The first serious, get-down-and-boogie snowstorm came along on Wednesday, with nearly a foot of snow blanketing everything and creating wonderful snow-art, ranging from dustings on asclepias pods to drifts in some of the borders. Hey, if we are going to have winter, we might as well have snow, to protect those hellebore buds
from the vagaries of temperature shifts so that they will bloom when spring comes!
A heavy snowfall accompanied with impressive winds tends to make everything look new, interesting and fresh. Although the grey skies tend to make for a bit of a monochromatic Skywatch Friday
, things are serene and relaxing as I walk around the property.
Winter means throwing out extra seed for the birds that visit our gardens, with the exception of these granite and iron whimsicals. They don't eat much.
There are real crows, and there are metal crows...which crows are which, we wonder?
The wire birches in the back garden haven't yet been bowed by ice or heavy winds this winter, but it's early yet. These trees aren't quite as wonderful as paper birches, but they're quite attractive in the winter landscape.
The flowers have all been beaten off the miscanthus varieties around our garden, but the stems still stand to provide the all-important winter interest...
Not everyone likes teasels, and that's understandable. They are prickly, massive, tap-rooted, and produce major amounts of seed. But if you have the room, like to provide seed for birds in the winter, enjoy the sculptural beauty of their seedheads--which WILL stand all winter, even when slightly leaning from the winds up here--they are a fabulous addition to a perennial/pollinator garden. And need I point out that they are pretty much deer resistant?
Your post made me cold....brrr. You have a lot of winter interest in your garden. We used to live in Colorado and I do miss the snow. Pretty photos! I like the teasels in the winter.ReplyDelete
Beautiful images! we never have snow here, and these make me wish for some! would make a nice change from the heat!ReplyDelete
Looks cold. I hope we've had our full share of snow this year. I like the teasels - I'm wondering if I could fit a few in at the front where i have a wild patch - it would certainly bring the goldfinches inReplyDelete
The big dump going up the East Coast has been well documented. I am glad you are finding beauty in the snow. Teasel has gradually made its way into my part of the world. Until just a few years ago I never saw it here in the wild. Now you see it sprinkled here and there. I have cut it to put into dried flower arrangements. My FIL has made whimsical animals out of the seed heads.ReplyDelete
There are always so many lovely photos to capture after a snowstorm. I love your granite and iron whimsical birds ... a great addition to the garden.ReplyDelete
How beautiful your garden looks with the fresh snow.....ReplyDelete
You do have a winter wonderland there and your pictures are lovely. I know the snow is hard work, but your beautiful pictures right after the snow look like a dream. Stay warm.ReplyDelete
Aw, the beauty of winter!ReplyDelete
You have a lot of beauty in your garden with all the snow. I like the snow when it is freshly fallen and new.It 'decorates' the landscape plants and trees so nicely.ReplyDelete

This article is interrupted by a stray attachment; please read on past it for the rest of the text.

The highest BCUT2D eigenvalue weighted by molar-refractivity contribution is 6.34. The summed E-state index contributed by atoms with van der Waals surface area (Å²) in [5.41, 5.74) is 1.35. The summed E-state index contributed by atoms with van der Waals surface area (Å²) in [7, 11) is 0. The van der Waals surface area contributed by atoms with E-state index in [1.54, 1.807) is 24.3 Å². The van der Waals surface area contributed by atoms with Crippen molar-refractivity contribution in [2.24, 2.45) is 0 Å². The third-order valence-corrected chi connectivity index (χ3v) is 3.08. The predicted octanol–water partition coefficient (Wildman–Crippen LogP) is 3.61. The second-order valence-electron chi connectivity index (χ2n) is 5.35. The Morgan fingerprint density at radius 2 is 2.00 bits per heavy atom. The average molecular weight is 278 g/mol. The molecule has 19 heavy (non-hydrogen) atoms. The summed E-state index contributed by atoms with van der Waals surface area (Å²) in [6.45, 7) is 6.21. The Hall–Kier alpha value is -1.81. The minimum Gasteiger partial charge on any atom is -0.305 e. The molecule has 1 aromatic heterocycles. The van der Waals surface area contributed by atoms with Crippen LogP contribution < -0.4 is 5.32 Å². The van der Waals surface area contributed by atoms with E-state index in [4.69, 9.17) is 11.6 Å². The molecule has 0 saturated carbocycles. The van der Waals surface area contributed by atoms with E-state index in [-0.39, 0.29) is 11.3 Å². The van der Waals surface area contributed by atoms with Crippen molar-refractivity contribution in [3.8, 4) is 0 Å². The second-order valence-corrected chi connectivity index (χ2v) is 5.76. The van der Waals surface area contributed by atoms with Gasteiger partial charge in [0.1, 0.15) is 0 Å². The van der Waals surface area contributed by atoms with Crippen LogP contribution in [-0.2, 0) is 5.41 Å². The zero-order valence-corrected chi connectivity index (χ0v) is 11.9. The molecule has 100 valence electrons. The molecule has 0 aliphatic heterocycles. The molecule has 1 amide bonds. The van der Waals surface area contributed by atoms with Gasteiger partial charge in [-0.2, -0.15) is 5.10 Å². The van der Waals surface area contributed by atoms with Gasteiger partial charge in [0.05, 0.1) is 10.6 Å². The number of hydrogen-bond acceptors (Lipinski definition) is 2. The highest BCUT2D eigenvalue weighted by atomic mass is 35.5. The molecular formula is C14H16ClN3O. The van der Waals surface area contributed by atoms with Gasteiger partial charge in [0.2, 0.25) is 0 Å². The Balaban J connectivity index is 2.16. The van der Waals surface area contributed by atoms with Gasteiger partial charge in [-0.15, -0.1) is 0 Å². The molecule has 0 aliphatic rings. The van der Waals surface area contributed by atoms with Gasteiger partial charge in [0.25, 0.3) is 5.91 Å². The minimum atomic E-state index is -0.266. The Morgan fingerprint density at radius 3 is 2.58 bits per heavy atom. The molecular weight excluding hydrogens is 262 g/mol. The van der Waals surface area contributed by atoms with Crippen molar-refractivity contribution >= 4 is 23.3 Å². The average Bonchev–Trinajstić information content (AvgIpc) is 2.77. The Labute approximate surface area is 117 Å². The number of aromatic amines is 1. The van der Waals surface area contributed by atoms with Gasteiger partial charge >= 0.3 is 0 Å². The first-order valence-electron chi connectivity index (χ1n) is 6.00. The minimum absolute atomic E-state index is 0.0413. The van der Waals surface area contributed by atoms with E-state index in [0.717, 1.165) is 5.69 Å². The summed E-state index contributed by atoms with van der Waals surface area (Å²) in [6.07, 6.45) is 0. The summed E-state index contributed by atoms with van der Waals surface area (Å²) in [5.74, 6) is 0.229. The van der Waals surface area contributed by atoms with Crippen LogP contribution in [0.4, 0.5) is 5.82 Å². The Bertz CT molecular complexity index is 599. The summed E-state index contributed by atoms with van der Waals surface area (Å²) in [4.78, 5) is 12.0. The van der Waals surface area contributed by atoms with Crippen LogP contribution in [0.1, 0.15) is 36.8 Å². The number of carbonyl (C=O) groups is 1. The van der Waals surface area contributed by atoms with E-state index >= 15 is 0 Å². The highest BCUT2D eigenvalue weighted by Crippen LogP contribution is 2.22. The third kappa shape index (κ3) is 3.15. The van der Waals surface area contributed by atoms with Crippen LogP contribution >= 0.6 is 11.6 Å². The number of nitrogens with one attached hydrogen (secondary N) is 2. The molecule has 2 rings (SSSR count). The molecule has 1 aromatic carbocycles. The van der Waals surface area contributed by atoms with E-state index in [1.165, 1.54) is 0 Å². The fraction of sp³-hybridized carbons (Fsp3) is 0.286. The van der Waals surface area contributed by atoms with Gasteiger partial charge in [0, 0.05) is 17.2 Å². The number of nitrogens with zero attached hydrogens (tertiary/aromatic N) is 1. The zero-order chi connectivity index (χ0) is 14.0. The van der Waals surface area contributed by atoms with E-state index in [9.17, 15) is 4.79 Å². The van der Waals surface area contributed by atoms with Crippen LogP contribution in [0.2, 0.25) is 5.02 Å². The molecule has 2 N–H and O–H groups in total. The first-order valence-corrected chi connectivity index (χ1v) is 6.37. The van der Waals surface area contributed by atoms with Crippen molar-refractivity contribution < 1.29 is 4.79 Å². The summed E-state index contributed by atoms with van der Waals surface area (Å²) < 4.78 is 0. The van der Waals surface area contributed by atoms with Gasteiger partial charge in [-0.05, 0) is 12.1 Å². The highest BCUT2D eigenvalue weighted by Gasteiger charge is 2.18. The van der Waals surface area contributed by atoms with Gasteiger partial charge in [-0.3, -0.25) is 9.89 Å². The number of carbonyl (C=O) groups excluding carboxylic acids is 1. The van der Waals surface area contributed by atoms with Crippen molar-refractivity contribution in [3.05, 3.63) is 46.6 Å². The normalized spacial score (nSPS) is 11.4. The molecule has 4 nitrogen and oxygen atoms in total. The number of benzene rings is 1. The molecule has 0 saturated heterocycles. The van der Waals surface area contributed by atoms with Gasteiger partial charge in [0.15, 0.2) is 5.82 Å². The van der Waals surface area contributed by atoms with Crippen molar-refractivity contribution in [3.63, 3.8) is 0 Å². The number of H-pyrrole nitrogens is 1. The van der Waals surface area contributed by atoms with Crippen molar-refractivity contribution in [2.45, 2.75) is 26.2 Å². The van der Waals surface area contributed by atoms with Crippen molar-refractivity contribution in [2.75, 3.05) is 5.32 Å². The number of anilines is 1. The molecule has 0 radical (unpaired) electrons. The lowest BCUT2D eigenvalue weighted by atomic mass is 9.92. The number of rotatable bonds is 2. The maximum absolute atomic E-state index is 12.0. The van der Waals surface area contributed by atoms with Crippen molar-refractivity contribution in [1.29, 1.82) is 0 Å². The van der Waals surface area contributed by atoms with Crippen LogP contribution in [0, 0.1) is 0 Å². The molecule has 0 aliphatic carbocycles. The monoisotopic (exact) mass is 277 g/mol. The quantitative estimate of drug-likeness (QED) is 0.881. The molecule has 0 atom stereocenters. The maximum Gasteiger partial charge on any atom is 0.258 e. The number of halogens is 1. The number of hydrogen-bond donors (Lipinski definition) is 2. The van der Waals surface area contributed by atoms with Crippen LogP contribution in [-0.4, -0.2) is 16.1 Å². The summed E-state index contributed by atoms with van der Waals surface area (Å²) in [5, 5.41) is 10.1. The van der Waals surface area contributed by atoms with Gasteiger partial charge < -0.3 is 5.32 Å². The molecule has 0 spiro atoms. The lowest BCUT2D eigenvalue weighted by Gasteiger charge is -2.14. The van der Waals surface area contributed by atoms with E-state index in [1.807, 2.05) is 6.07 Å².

A winter wonderland, it looks beautifulReplyDelete
That's a lot of snow! It looks beautiful though...ReplyDelete
Your garden looks beautiful covered in its wintry blanket. I couldn't agree with you more... if we are going to have winter, I would much rather have the snow. Happy New Year to you!
We have teasels here, but I have always looked at them as being annoying, huge weeds. You inspired me to think about places where I can let them grow - I agree that they are beautiful, as long as I can control their spread.ReplyDelete
Hi Jodi, I like the ground-hugging rosette of leaves the teasels make too. Beautiful winter photos. Stay warm!ReplyDelete
As I look at your photos, I am finding myself carried back in time to my days of living on the coast of Maine. We were on the Casco Bay so didn't get huge amounts of snow like they do inland, but seemingly similar to what you experience. I miss the richness of the garden...in all seasons. Despite no living plants, there is 'life' in a snowy garden and I miss that. My mom was a diehard gardener who moved all over the east coast with my dad's job, and when she got to Maine she never experienced gardening as anything less than amazing. I swear, when I look at your yard, with the bay in the background, I am seeing the one I grew up with in Cape Elizabeth. So many kinds of plants that flourish there that I cannot grow here in VA. And the 'winter interest' cannot be beat...even though I try to 'out-do' myself here by not cutting anything back until later in the year. I miss the snow right now; it's chilly but dull; and I miss the dampness that comes with living on the coast, and the sounds of the lighthouse foghorns (Two Lights and Portland Headlight) as I tramped around the yard as a high-schooler. Perhaps one day we will retire there, as my husband's whole family still lives there...and I can have my rich, lush garden that doesn't get crushed by the summer heat:-) PS I did not proof-read this and am typin=g quickly; all typos and grammatical errors (including incoherent thoughts) are par for the course...hehe;-)
Thank you all for your comments! It's been a busy few days here, so I've not been dealing much with the blog or visiting others, which I'll correct today, catchup day!ReplyDelete
Jan, lovely, lovely comment. I'm sure it must be a challenge to live somewhere so different to what you loved before. I mutter about the snow by times, but I actually want it in the winter--the plants need it, the landscape needs it, and I need it too!
Your garden is quite lovely dressed in snow!ReplyDelete